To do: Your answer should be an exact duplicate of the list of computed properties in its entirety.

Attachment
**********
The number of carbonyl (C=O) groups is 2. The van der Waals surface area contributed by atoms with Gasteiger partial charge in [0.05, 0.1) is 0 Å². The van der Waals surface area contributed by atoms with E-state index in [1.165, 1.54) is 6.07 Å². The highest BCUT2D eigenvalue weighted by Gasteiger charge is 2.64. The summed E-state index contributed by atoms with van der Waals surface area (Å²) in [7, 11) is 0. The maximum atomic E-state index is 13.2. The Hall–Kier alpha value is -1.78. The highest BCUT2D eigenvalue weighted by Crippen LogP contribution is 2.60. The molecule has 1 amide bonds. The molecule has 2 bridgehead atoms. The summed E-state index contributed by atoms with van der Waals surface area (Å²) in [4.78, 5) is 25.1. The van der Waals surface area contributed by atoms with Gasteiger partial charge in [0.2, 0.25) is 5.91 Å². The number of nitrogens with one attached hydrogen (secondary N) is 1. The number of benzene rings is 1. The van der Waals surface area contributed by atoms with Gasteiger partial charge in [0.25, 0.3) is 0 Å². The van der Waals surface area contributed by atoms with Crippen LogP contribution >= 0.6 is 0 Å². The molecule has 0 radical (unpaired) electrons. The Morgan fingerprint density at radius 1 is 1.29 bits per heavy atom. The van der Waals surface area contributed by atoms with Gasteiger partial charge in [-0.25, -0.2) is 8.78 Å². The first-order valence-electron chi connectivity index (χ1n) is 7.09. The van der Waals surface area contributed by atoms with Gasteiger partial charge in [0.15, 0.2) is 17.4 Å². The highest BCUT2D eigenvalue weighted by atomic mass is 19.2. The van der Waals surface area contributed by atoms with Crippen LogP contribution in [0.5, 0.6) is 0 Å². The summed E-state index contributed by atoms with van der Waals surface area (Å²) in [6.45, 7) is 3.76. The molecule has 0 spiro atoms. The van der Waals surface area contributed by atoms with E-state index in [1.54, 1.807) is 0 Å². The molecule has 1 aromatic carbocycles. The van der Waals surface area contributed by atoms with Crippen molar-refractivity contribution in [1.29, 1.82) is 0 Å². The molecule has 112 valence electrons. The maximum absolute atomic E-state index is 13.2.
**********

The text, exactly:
The number of carbonyl (C=O) groups is 2. The van der Waals surface area contributed by atoms with Gasteiger partial charge in [0.05, 0.1) is 0 Å². The van der Waals surface area contributed by atoms with E-state index in [1.165, 1.54) is 6.07 Å². The highest BCUT2D eigenvalue weighted by Gasteiger charge is 2.64. The summed E-state index contributed by atoms with van der Waals surface area (Å²) in [7, 11) is 0. The maximum atomic E-state index is 13.2. The Hall–Kier alpha value is -1.78. The highest BCUT2D eigenvalue weighted by Crippen LogP contribution is 2.60. The molecule has 1 amide bonds. The molecule has 2 bridgehead atoms. The summed E-state index contributed by atoms with van der Waals surface area (Å²) in [4.78, 5) is 25.1. The van der Waals surface area contributed by atoms with Gasteiger partial charge in [0.2, 0.25) is 5.91 Å². The number of nitrogens with one attached hydrogen (secondary N) is 1. The number of benzene rings is 1. The van der Waals surface area contributed by atoms with Gasteiger partial charge in [0.25, 0.3) is 0 Å². The van der Waals surface area contributed by atoms with Crippen LogP contribution >= 0.6 is 0 Å². The molecule has 0 radical (unpaired) electrons. The Morgan fingerprint density at radius 1 is 1.29 bits per heavy atom. The van der Waals surface area contributed by atoms with Gasteiger partial charge in [-0.25, -0.2) is 8.78 Å². The first-order valence-electron chi connectivity index (χ1n) is 7.09. The van der Waals surface area contributed by atoms with Gasteiger partial charge in [0.15, 0.2) is 17.4 Å². The highest BCUT2D eigenvalue weighted by atomic mass is 19.2. The van der Waals surface area contributed by atoms with Crippen LogP contribution in [0.5, 0.6) is 0 Å². The summed E-state index contributed by atoms with van der Waals surface area (Å²) in [6.45, 7) is 3.76. The molecule has 0 spiro atoms. The van der Waals surface area contributed by atoms with E-state index in [1.54, 1.807) is 0 Å². The molecule has 1 aromatic carbocycles. The van der Waals surface area contributed by atoms with Crippen molar-refractivity contribution in [1.29, 1.82) is 0 Å². The molecule has 112 valence electrons. The maximum absolute atomic E-state index is 13.2.